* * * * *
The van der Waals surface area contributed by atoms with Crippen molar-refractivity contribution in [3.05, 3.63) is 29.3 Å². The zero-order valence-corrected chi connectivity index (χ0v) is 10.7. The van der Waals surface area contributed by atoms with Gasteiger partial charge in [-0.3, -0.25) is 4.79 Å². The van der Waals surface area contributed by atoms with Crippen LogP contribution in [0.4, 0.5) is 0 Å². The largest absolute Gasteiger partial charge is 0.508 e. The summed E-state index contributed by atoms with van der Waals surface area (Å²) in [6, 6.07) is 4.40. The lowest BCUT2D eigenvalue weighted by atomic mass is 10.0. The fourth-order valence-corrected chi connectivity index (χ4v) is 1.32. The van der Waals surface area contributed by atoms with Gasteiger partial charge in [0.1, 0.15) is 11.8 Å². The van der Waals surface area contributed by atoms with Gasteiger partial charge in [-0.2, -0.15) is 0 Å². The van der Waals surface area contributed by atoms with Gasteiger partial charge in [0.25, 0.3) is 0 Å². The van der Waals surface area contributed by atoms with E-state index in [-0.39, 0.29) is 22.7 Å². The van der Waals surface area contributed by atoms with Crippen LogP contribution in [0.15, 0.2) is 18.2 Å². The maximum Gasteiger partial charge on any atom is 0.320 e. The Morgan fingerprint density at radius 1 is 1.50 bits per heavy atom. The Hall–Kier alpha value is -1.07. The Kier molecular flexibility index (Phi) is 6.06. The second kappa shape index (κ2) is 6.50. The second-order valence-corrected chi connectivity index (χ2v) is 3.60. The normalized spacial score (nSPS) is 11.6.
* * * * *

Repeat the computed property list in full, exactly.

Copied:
The van der Waals surface area contributed by atoms with Crippen molar-refractivity contribution in [3.05, 3.63) is 29.3 Å². The zero-order valence-corrected chi connectivity index (χ0v) is 10.7. The van der Waals surface area contributed by atoms with Gasteiger partial charge in [-0.3, -0.25) is 4.79 Å². The van der Waals surface area contributed by atoms with Crippen LogP contribution in [0.4, 0.5) is 0 Å². The largest absolute Gasteiger partial charge is 0.508 e. The summed E-state index contributed by atoms with van der Waals surface area (Å²) in [6, 6.07) is 4.40. The lowest BCUT2D eigenvalue weighted by atomic mass is 10.0. The fourth-order valence-corrected chi connectivity index (χ4v) is 1.32. The van der Waals surface area contributed by atoms with Gasteiger partial charge in [0.1, 0.15) is 11.8 Å². The van der Waals surface area contributed by atoms with Gasteiger partial charge in [-0.2, -0.15) is 0 Å². The van der Waals surface area contributed by atoms with Gasteiger partial charge in [0.25, 0.3) is 0 Å². The van der Waals surface area contributed by atoms with E-state index in [-0.39, 0.29) is 22.7 Å². The van der Waals surface area contributed by atoms with Crippen LogP contribution in [0.15, 0.2) is 18.2 Å². The maximum Gasteiger partial charge on any atom is 0.320 e. The Morgan fingerprint density at radius 1 is 1.50 bits per heavy atom. The Hall–Kier alpha value is -1.07. The Kier molecular flexibility index (Phi) is 6.06. The second kappa shape index (κ2) is 6.50. The second-order valence-corrected chi connectivity index (χ2v) is 3.60. The normalized spacial score (nSPS) is 11.6.